Moab Regional Hospital is implementing new safety procedures to protect the safety and privacy of patients, employees and visitors.
Beginning May 1, visitors will now check in at the main admissions desk. Each visitor will sign a visitor log and receive a visitor sticker. (After 6 p.m. in the evenings, visitors will check in at Urgent Care or the Emergency Room.) The brightly colored sticker will easily identify visitors when they are within the walls of the hospital.
Also beginning May 1, the doors to the medical/surgical unit including the in-patient rooms, labor and delivery and the infusion center will be locked.
Individuals may request entry by ringing a bell to the nurse’s station. A camera and intercom will allow the nursing staff to identify visitors. This will allow the nursing staff to ensure patients’ desire to see visitors.
Local law enforcement has advised this additional safety measure at Moab Regional Hospital, similar to area schools.
Additional factors have contributed to the safety protocol including: the protection of newborn babies from abductions, infection and disease control for newborns and high-risk patients with compromised immune systems and to comply with HIPAA (Health Insurance Portability and Accountability Act), which are nationally recognized patient privacy standards. Hospitals are required by law to have an emergency preparedness plan.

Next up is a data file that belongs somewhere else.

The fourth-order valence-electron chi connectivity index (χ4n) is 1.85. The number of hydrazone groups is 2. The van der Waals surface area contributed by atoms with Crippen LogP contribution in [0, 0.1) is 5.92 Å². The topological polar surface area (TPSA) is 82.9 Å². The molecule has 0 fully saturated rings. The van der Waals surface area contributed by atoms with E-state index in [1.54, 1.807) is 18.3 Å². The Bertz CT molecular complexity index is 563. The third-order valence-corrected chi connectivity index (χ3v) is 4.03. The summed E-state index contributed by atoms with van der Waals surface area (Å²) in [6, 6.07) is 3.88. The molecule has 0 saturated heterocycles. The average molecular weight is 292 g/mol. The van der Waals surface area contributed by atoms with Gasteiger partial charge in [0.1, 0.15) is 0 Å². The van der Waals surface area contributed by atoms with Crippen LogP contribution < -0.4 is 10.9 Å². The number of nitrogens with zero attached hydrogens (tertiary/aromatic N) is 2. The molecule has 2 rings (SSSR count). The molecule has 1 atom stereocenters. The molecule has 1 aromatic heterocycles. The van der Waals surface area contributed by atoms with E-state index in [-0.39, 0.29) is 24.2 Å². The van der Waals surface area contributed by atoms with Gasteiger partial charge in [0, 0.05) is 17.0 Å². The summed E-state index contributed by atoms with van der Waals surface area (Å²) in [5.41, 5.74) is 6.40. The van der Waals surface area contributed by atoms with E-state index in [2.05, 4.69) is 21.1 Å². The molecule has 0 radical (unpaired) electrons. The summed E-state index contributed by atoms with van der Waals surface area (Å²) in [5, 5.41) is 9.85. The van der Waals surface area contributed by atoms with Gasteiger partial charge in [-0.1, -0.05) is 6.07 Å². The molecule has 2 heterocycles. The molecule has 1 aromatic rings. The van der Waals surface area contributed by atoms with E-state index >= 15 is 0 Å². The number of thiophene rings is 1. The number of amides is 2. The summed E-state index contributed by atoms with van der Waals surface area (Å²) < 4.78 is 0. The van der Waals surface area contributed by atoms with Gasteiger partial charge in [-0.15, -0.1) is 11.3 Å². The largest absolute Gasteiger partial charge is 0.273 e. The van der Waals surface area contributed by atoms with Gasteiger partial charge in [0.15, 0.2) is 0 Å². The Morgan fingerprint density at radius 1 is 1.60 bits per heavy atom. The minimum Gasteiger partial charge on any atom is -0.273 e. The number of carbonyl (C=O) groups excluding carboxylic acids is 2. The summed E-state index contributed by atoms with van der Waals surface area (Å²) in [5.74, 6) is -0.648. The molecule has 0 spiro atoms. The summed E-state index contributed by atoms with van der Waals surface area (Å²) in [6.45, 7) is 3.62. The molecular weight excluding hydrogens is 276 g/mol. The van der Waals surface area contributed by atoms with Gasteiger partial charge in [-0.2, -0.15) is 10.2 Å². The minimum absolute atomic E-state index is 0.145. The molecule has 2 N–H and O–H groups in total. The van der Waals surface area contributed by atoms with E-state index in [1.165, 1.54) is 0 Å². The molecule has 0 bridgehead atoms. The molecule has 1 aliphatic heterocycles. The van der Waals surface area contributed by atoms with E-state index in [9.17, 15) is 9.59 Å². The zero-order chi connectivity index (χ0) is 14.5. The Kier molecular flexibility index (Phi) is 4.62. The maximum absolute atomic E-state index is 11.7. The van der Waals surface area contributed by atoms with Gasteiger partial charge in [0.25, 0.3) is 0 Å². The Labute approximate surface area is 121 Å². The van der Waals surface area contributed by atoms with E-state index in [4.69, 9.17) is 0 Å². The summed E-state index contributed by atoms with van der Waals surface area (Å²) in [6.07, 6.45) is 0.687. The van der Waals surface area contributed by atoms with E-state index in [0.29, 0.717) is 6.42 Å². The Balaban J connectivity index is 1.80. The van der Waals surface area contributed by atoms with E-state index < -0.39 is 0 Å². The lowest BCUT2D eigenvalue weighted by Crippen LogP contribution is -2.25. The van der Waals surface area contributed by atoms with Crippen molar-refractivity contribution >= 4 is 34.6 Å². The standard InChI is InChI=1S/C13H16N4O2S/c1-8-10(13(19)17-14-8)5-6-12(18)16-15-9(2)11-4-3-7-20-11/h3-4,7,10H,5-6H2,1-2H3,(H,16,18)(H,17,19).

The new visitor procedure will allow the facility to account effectively for all individuals in the event of an emergency.
“It is our responsibility to protect the physical security and privacy of our patients during their stay,” said Jen Sadoff, CEO at Moab Regional Hospital. The new procedure was developed by the Hospital Operations Council, which is comprised of physician department chairs, nurse management and the administrative team. They met with local law enforcement and reviewed other hospital’s safety protocols as a part of creating this plan.
Patient areas become more secure
“It is our responsibility to protect the physical security and privacy of our patients during their stay.”